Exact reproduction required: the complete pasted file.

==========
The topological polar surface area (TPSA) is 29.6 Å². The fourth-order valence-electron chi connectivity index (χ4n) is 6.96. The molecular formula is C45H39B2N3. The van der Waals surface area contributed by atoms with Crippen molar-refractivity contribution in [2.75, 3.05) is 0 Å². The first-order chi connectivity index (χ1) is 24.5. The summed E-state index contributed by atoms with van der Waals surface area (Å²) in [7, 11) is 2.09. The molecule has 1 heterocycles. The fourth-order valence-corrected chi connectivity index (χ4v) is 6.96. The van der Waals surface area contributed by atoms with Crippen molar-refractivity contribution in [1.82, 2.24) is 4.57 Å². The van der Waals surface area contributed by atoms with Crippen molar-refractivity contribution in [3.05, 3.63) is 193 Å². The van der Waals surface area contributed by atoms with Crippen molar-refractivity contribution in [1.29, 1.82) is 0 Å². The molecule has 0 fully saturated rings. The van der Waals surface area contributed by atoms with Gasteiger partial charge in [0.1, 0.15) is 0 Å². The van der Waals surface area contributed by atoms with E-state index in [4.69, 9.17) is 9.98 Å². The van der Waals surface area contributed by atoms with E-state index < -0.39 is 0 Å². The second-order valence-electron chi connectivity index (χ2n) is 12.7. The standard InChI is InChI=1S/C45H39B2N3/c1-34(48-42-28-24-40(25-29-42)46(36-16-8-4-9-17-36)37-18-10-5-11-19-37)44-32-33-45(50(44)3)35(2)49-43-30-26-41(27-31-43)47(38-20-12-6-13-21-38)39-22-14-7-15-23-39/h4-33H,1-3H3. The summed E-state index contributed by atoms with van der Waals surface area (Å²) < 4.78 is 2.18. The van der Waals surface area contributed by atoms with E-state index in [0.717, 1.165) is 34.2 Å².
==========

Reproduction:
The topological polar surface area (TPSA) is 29.6 Å². The fourth-order valence-electron chi connectivity index (χ4n) is 6.96. The molecular formula is C45H39B2N3. The van der Waals surface area contributed by atoms with Crippen molar-refractivity contribution in [2.75, 3.05) is 0 Å². The first-order chi connectivity index (χ1) is 24.5. The summed E-state index contributed by atoms with van der Waals surface area (Å²) in [7, 11) is 2.09. The molecule has 1 heterocycles. The fourth-order valence-corrected chi connectivity index (χ4v) is 6.96. The van der Waals surface area contributed by atoms with Crippen molar-refractivity contribution in [1.82, 2.24) is 4.57 Å². The van der Waals surface area contributed by atoms with Crippen molar-refractivity contribution in [3.05, 3.63) is 193 Å². The van der Waals surface area contributed by atoms with Crippen molar-refractivity contribution in [1.29, 1.82) is 0 Å². The molecule has 0 fully saturated rings. The van der Waals surface area contributed by atoms with Gasteiger partial charge in [0.1, 0.15) is 0 Å². The van der Waals surface area contributed by atoms with E-state index in [4.69, 9.17) is 9.98 Å². The van der Waals surface area contributed by atoms with E-state index < -0.39 is 0 Å². The second-order valence-electron chi connectivity index (χ2n) is 12.7. The standard InChI is InChI=1S/C45H39B2N3/c1-34(48-42-28-24-40(25-29-42)46(36-16-8-4-9-17-36)37-18-10-5-11-19-37)44-32-33-45(50(44)3)35(2)49-43-30-26-41(27-31-43)47(38-20-12-6-13-21-38)39-22-14-7-15-23-39/h4-33H,1-3H3. The summed E-state index contributed by atoms with van der Waals surface area (Å²) < 4.78 is 2.18. The van der Waals surface area contributed by atoms with E-state index in [0.717, 1.165) is 34.2 Å².